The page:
Warrenton, Missouri, High School Senior Roy Briggs is focused on being a drum major, participating on the robotics team, and being an Eagle Scout.
Roy Briggs is a busy Warrenton senior.
He’s a drum major this year after playing the French Horn in previous years. He’s involved with the robotics team. And he’s also joining the scholar bowl team and starting out with the National Honor Society this year.
He also just completed all the work to become an Eagle Scout, including his project where he built bluebird houses for the Knights of Columbus in Pendleton.
Briggs says everything he’s learned along the way will help him as he enters his final year of high school before heading off to college to pursue his degree in either computer science or computer engineering.
Q: What got you involved in the band?
“You start out in elementary school, fifth grade, you’re going into sixth grade. You say ‘do you want to do band or not band?’ I was like, that sounds cool. I want to play an instrument but as I went through it and especially once I hit high school and we went into marching band, I realized, especially through my experience with Scouts, I think I could help make this band better and I could help kind of run the show and improve things.”
Q: What are your plans to make the band better this year?
“A big thing the band has been focusing on this year is using their student leadership more. In the past, everything has been on the director. The band does visuals where everyone has to move around, it used to be that the director teaches that. But now it’s a little different. Now that’s being put on the student leadership and the drum major’s role is to go around and make sure that everybody’s doing everything properly. So during band camp we all go around and everyone's doing fundamental work. And I would say something focused on for me would be culture, having a positive attitude and making sure everybody feels like they know what’s going on and that they’re enjoying themselves and having fun.”
Q: How did you get involved with the robotics team?
“I’ve done programming in the past and through middle school I taught myself how to program. And when I joined the high school, I heard that they have a robotics team where they build a robot and also program it and have an autonomous thing where it does things on its own. It's in Java, which is the language that I learned. So I was like I want to do that. And I just showed up one day and said ‘hey, how can I help?’ And everything went from there and people graduated and now it’s my turn to run the show.”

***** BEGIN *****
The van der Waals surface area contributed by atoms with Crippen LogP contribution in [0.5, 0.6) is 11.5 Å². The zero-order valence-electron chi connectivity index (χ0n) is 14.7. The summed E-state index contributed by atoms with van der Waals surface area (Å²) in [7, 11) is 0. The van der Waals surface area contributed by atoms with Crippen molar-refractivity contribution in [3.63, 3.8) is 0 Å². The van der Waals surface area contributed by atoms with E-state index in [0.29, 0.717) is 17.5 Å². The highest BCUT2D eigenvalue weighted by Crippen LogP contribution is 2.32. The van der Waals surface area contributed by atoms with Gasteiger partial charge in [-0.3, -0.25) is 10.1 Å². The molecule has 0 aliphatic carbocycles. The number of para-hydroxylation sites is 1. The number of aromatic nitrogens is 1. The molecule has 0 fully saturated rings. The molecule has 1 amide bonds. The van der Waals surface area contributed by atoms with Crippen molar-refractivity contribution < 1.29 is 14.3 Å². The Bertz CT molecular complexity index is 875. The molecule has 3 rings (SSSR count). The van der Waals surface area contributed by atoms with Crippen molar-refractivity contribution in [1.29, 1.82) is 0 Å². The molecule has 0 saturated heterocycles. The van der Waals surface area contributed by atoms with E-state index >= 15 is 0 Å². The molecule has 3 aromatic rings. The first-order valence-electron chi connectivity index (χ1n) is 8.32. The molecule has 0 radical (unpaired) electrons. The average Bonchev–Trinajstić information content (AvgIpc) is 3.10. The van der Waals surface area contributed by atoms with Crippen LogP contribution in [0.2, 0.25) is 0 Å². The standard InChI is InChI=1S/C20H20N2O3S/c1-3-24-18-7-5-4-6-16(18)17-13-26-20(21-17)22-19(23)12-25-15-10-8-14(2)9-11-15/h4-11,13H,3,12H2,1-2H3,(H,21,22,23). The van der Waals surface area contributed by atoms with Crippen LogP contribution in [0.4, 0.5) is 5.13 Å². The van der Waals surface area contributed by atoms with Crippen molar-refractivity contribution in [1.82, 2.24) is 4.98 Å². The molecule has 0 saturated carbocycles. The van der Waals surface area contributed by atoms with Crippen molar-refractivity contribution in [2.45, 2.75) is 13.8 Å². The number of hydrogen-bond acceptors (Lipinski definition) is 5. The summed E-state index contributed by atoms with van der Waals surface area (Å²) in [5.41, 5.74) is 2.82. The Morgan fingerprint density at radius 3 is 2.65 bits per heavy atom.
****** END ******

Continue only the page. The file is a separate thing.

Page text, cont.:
Q: How are you going to use robotics and band to help you in the future?
“I'm probably going into S&T to go into either computer science or computer engineering. And definitely I think robotics has helped a lot with that. Music, to me, it’s always just been this enriching, fun thing. Programming is work but music is just something that I really enjoy doing and it’s a lot of fun putting on a show for other people to enjoy.”
Q: How do you think being an Eagle Scout is going to help you with your college goal and as you move forward in life?
“The leadership experience, I think, has been immensely valuable. I don’t think I could have become drum major, out of everybody who applied, if I hadn’t had my Scout experience beforehand with all of that leading. I had to do service projects and things like that. And I learned how you do community service. The logistics of the Eagle Scout project was a very big thing for me. It’s something I never had to do before. All of that planning and organizing people and doing paperwork. And now I’ve seen it all. So if I want to do something like that or if I’m told you’re doing this, I’ll have that experience that I wouldn’t have had otherwise.”
Favorite food: Our homemade peach chocolate chip ice cream
Favorite class: Band
Favorite band: Pink Floyd
Favorite song: “Time”
Favorite place to visit: Colorado
About the author: Jason Koch is the editor of The Warren County Record, and covers local news and government for the newspaper. He has won multiple awards from both the Indiana and Illinois APME and from the Illinois Press Association. He can be reached at 636-456-6397 or at firstname.lastname@example.org